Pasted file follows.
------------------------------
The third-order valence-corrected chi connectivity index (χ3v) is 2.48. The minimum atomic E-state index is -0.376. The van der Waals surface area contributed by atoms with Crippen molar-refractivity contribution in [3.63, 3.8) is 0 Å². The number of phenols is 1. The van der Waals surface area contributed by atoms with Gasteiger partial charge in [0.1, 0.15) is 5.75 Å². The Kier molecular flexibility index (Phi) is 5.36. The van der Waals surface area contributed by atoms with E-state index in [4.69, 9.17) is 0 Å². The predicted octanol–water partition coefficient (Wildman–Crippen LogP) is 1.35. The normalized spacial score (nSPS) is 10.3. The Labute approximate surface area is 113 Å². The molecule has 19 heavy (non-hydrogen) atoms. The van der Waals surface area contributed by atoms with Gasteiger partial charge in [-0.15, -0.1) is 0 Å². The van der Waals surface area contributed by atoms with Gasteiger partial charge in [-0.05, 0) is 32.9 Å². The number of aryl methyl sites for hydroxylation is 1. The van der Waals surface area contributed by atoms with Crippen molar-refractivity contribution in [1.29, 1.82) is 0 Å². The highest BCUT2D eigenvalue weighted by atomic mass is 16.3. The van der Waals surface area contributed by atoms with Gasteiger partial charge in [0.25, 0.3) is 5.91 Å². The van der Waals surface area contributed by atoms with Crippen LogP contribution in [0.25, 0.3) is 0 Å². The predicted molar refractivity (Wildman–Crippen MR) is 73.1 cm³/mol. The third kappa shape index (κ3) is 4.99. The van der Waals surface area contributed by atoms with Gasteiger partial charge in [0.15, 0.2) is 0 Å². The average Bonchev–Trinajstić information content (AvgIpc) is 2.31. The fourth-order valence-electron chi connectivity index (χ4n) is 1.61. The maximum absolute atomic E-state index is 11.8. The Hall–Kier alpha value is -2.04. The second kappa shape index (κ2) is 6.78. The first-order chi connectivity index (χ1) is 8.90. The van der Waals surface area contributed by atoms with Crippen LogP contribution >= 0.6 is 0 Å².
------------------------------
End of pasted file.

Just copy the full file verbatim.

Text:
The third-order valence-corrected chi connectivity index (χ3v) is 2.48. The minimum atomic E-state index is -0.376. The van der Waals surface area contributed by atoms with Crippen molar-refractivity contribution in [3.63, 3.8) is 0 Å². The number of phenols is 1. The van der Waals surface area contributed by atoms with Gasteiger partial charge in [0.1, 0.15) is 5.75 Å². The Kier molecular flexibility index (Phi) is 5.36. The van der Waals surface area contributed by atoms with E-state index in [4.69, 9.17) is 0 Å². The predicted octanol–water partition coefficient (Wildman–Crippen LogP) is 1.35. The normalized spacial score (nSPS) is 10.3. The Labute approximate surface area is 113 Å². The molecule has 19 heavy (non-hydrogen) atoms. The van der Waals surface area contributed by atoms with Gasteiger partial charge in [-0.15, -0.1) is 0 Å². The van der Waals surface area contributed by atoms with Gasteiger partial charge in [-0.05, 0) is 32.9 Å². The number of aryl methyl sites for hydroxylation is 1. The van der Waals surface area contributed by atoms with Crippen molar-refractivity contribution in [1.29, 1.82) is 0 Å². The highest BCUT2D eigenvalue weighted by atomic mass is 16.3. The van der Waals surface area contributed by atoms with Gasteiger partial charge in [0.25, 0.3) is 5.91 Å². The van der Waals surface area contributed by atoms with Crippen LogP contribution in [0.25, 0.3) is 0 Å². The predicted molar refractivity (Wildman–Crippen MR) is 73.1 cm³/mol. The third kappa shape index (κ3) is 4.99. The van der Waals surface area contributed by atoms with Gasteiger partial charge in [0.15, 0.2) is 0 Å². The average Bonchev–Trinajstić information content (AvgIpc) is 2.31. The fourth-order valence-electron chi connectivity index (χ4n) is 1.61. The maximum absolute atomic E-state index is 11.8. The Hall–Kier alpha value is -2.04. The second kappa shape index (κ2) is 6.78. The first-order chi connectivity index (χ1) is 8.90. The van der Waals surface area contributed by atoms with Crippen LogP contribution >= 0.6 is 0 Å².